Like most of Cornwall's harbours, Mevagissey is set in a valley. The attractive harbourside is a mix of slate, granite and whitewashed warehouses whilst a jumble of houses and cottages look down from the sides. There's plenty to explore around the quayside itself with both and inner and outer harbour all protected by the long and sturdy pier arms.
The pretty little harbour in Mullion Cove is both charming and dramatic. Still worked by a few small fishing boats the sturdy granite piers are flanked by the sheer and jagged cliffs of the Lizard Peninsula. This section of coast is exposed to the worst of the Atlantic storms and just to make things a little more dramatic just offshore is the hulking lump of volcanic rock, Mullion Island.
Mullion harbour dates back to 1895 when the pilchard industry was at its height. It is also said the remote cove was a popular spot with smugglers. Today Mullion Cove is owned by the National Trust, along with the old pilchard cellar and net store.
From relative obscurity to being one of the best known fishing villages in Cornwall, Port Isaac has largely been shoved into the limelight as the fictional "Portwenn" from the television series Doc Martin. Of course Port Isaac was not chosen by random as a filming location; the village is a perfect jumble of whitewashed fishermen's cottages spilling down to the harbour along some particularly narrow lanes.
Of course Port Isaac's history as a port goes back long before Doc Martin and the village is in fact one of the oldest harbours in Cornwall. Originally known as Porth Izzick (corn port) this is where the local Delabole slate was shipped from. After the arrival of the railway Port Isaac became principally a fishing port and, as the small boats and crab pots piled up around the harbour will testify, there are still a fair few working boats. In addition a number of boat trips run from Port Isaac - both fishing and scenic.
A visit to Charlestown near St Austell is like taking a step back in time. This perfectly preserved harbour has changed little since Georgian times and even has a resident fleet of square rigger ships. It is therefore no surprise that Charlestown harbour has been used as a location for any number of films and television series, including both versions of Poldark.
The village takes its name from Charles Rashleigh who was one of the local landowning family. He built the village in the late 1700s originally as a port for shipping mine ores but this was soon overtaken by china clay exports.
Beyond the granite quays are number of old Georgian cottages and buildings, all very much in keeping with the period feel of the harbour. With a quiet shingle beach either side of the harbour mouth and views out into St Austell Bay, Charlestown really is a gem.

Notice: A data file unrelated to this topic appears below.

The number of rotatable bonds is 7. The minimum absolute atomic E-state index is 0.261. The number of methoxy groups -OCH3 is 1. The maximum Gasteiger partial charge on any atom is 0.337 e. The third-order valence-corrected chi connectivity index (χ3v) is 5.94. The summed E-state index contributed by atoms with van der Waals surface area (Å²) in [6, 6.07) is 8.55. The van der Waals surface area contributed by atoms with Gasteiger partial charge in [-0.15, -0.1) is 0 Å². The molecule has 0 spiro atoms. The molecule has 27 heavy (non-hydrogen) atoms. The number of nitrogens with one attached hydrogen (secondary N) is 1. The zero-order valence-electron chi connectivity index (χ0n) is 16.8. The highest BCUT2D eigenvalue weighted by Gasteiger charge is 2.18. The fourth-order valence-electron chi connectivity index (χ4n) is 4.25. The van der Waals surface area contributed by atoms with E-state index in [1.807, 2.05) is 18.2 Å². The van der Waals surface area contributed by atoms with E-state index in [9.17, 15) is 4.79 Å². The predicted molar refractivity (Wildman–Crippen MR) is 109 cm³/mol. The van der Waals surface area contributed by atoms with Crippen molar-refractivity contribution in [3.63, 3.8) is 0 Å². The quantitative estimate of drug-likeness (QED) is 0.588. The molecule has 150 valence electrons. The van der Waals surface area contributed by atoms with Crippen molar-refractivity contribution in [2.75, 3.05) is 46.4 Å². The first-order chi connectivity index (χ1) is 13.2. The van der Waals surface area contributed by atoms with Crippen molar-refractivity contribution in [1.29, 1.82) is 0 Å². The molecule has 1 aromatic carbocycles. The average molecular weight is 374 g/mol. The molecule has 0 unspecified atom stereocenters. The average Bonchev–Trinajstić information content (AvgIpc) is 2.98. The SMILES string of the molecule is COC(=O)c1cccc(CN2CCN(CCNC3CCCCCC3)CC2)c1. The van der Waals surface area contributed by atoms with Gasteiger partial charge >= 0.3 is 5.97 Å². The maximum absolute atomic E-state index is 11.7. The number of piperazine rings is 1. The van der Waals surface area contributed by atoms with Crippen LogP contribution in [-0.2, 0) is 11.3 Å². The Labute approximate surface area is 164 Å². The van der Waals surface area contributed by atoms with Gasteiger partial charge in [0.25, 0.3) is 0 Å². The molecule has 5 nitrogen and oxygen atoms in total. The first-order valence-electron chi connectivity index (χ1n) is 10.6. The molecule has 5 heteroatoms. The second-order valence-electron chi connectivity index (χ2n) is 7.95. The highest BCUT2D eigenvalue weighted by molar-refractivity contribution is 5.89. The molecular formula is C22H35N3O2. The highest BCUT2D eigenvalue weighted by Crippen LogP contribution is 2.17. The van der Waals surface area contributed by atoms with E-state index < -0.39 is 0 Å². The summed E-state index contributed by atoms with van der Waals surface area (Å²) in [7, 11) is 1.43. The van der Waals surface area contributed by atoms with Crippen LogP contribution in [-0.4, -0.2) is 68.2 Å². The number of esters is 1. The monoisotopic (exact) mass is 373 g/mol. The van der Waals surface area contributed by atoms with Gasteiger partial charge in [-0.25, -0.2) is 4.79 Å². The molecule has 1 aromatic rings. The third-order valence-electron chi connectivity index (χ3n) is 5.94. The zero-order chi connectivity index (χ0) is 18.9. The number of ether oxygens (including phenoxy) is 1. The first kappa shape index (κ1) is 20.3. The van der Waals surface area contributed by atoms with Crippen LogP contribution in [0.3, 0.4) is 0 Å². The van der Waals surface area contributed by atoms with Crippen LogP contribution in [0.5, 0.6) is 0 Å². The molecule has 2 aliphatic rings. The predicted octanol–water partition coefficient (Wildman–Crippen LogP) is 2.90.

The harbour town of Porthleven holds the title of the most southerly working port in the United Kingdom. The harbour also faces south west into the prevailing wind and swells which is why the harbour walls are so massive. They certainly need to be as Porthleven is a favourite with storm watchers who head here to watch the enormous waves crashing over the pier.
The harbour here is set in a valley with the town clinging to the hillsides overlooking it. As such most of the streets in Porthleven inevitably lead down to the harbour and there is nearly always a buzz of activity around the quayside. Lined with cafes, shops and a pub this is a great place to take in the view and watch the world go by.
Mousehole was once described by the poet Dylan Thomas as being the loveliest village in England. Whilst some might dispute it is in England fewer would argue with the sentiment.
Set on the western edge of Mount's Bay this village is firmly centred on its little harbour, and in fact named after it. The "mousehole" in question is not the little harbour itself but the narrow entrance to the harbour between the granite piers. During much of the winter this entrance is blocked by timber beams, placed here to protect the village from the worst of the storms.
Along with the row of granite cottages, shops and a pub which overlook the harbour, Mousehole is blessed with a lovely little sandy beach which is absolutely perfect for younger children. When they get older they can progress to the local kids' pastime of jumping off the pier into the harbour.